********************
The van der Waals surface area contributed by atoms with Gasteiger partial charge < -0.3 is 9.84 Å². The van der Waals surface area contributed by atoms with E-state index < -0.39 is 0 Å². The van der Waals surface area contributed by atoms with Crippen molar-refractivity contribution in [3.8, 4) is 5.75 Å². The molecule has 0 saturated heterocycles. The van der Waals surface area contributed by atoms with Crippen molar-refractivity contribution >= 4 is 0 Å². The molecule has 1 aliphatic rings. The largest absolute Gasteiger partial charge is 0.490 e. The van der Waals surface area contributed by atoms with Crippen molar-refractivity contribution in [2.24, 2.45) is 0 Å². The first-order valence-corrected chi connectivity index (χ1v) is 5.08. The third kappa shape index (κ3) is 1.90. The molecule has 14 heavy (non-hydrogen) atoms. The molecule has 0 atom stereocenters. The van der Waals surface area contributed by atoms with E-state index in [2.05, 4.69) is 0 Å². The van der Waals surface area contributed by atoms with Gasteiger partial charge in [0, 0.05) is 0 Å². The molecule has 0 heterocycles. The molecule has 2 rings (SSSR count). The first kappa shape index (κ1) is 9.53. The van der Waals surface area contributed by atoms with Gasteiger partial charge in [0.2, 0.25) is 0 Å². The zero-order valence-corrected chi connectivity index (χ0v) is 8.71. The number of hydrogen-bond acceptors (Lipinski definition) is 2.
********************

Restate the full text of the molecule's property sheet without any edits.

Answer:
The van der Waals surface area contributed by atoms with Gasteiger partial charge < -0.3 is 9.84 Å². The van der Waals surface area contributed by atoms with E-state index < -0.39 is 0 Å². The van der Waals surface area contributed by atoms with Crippen molar-refractivity contribution in [3.8, 4) is 5.75 Å². The molecule has 0 saturated heterocycles. The van der Waals surface area contributed by atoms with Crippen molar-refractivity contribution >= 4 is 0 Å². The molecule has 1 aliphatic rings. The largest absolute Gasteiger partial charge is 0.490 e. The van der Waals surface area contributed by atoms with Crippen molar-refractivity contribution in [2.24, 2.45) is 0 Å². The first-order valence-corrected chi connectivity index (χ1v) is 5.08. The third kappa shape index (κ3) is 1.90. The molecule has 14 heavy (non-hydrogen) atoms. The molecule has 0 atom stereocenters. The van der Waals surface area contributed by atoms with E-state index in [2.05, 4.69) is 0 Å². The van der Waals surface area contributed by atoms with Gasteiger partial charge in [0, 0.05) is 0 Å². The molecule has 0 heterocycles. The molecule has 2 rings (SSSR count). The first kappa shape index (κ1) is 9.53. The van der Waals surface area contributed by atoms with Gasteiger partial charge in [0.2, 0.25) is 0 Å². The zero-order valence-corrected chi connectivity index (χ0v) is 8.71. The number of hydrogen-bond acceptors (Lipinski definition) is 2.